province


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province

1. a territory governed as a unit of a country or empire
2. a district, territory, or region
3. those parts of a country lying outside the capital and other large cities and regarded as outside the mainstream of sophisticated culture
4. Ecology a subdivision of a region, characterized by a particular fauna and flora
5. an area or branch of learning, activity, etc.
6. RC Church Church of England an ecclesiastical territory, usually consisting of several dioceses, and having an archbishop or metropolitan at its head
7. a major administrative and territorial subdivision of a religious order
8. History a region of the Roman Empire outside Italy ruled by a governor from Rome

Province

 

in physical geography, one of the morphological parts of a physiographic region. A province consists of a group of interrelated natural landmarks associated with individual large-scale relief forms (for example, with drainage divides or river valleys and terraces) or with variations in the depth of occurrence of the same type of (pre-Anthropogene) bedrock (for example, karstic limestone under a cover of loess loams). In physiographic science complex systems of similar natural landmarks that have merged in the process of their development (for example, upland swamps in taiga landscapes) and parts of a landscape that differ in the quantitative ratios of areas occupied by different types of natural landmarks (for example, pine forests and swamps in the taiga) with the same qualitative composition are also considered provinces. In geographic literature the term “province” is also used in a general sense to designate an area with a unique combination of natural conditions.

A. G. ISACHENKO

province

[′präv·əns]
(oceanography)
An area composed of a grouping of like bathymetric elements whose features are in obvious contrast with surrounding regions.
References in classic literature ?
At the latter, however, lay General Webb, who commanded the armies of the king in the northern provinces, with a body of more than five thousand men.
The island is divided into several provinces, in each of which are large flourishing towns, and the whole forms an important kingdom.
Though his long slim legs, supporting a lank body, and his pallid skin, were not indicative of health, Monsieur de Valois ate like an ogre and declared he had a malady called in the provinces "hot liver," perhaps to excuse his monstrous appetite.
Ascended and descended the office seekers of Paris, who ran after any sort of favor--gentlemen from the provinces anxious to be enrolled, and servants in all sorts of liveries, bringing and carrying messages between their masters and M.
It was in this apartment, I presume, that the ancient governors held their levees, with vice-regal pomp, surrounded by the military men, the councillors, the judges, and other officers of the crown, while all the loyalty of the province thronged to do them honor.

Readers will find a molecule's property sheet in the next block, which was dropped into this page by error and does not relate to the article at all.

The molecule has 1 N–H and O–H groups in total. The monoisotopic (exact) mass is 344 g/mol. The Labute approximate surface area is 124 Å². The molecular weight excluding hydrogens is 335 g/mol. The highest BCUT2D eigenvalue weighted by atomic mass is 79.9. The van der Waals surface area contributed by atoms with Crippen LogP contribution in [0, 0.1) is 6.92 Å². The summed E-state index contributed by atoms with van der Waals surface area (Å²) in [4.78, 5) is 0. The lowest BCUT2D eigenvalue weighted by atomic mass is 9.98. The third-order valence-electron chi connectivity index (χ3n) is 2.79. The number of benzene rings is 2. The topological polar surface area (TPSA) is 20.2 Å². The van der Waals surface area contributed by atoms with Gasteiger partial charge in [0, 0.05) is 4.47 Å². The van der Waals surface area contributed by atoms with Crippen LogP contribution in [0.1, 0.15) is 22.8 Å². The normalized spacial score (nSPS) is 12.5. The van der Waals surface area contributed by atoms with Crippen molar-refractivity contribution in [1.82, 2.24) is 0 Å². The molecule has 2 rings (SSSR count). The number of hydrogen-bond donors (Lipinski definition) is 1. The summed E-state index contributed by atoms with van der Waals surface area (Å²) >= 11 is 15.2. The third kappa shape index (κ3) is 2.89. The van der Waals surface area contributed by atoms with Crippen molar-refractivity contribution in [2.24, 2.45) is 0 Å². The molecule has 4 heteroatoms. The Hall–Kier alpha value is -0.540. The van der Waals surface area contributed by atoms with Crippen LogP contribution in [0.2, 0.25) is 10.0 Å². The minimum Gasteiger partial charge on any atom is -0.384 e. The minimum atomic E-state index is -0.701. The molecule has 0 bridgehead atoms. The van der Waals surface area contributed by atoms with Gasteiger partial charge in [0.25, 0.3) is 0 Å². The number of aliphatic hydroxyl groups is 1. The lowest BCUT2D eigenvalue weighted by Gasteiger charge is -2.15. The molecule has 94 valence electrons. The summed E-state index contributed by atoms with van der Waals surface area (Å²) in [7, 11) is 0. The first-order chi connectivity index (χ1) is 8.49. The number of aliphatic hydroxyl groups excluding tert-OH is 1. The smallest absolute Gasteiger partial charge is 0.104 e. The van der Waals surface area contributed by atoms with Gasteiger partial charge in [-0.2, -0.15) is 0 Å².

From an isolated phenomenon in a barge it became a permanent institution with brick-built kennels ashore, and an influence social, political, and administrative, co-terminous with the boundaries of the province.
The steward did not say it was quite impossible, but suggested selling the forests in the province of Kostroma, the land lower down the river, and the Crimean estate, in order to make it possible: all of which operations according to him were connected with such complicated measures- the removal of injunctions, petitions, permits, and so on- that Pierre became quite bewildered and only replied:
Consequently, and to indulge his own idea of happiness, Cornelius began to be interested in the study of plants and insects, collected and classified the Flora of all the Dutch islands, arranged the whole entomology of the province, on which he wrote a treatise, with plates drawn by his own hands; and at last, being at a loss what to do with his time, and especially with his money, which went on accumulating at a most alarming rate, he took it into his head to select for himself, from all the follies of his country and of his age, one of the most elegant and expensive, -- he became a tulip-fancier.
And in this Christian province Constantine made up his mind to build a New Rome.
In 1825 the town contained 6000 inhabitants, and the province 30,000; yet, few as the inhabitants are, no province has suffered more from bloody and desperate revolutions.
The irrigation of these lands in the Zaraisky province had been initiated by the predecessor of Alexey Alexandrovitch's predecessor.
To such of these as spoke to me, I gave myself out as a Hindoo-Boodhist, from a distant province, bound on a pilgrimage.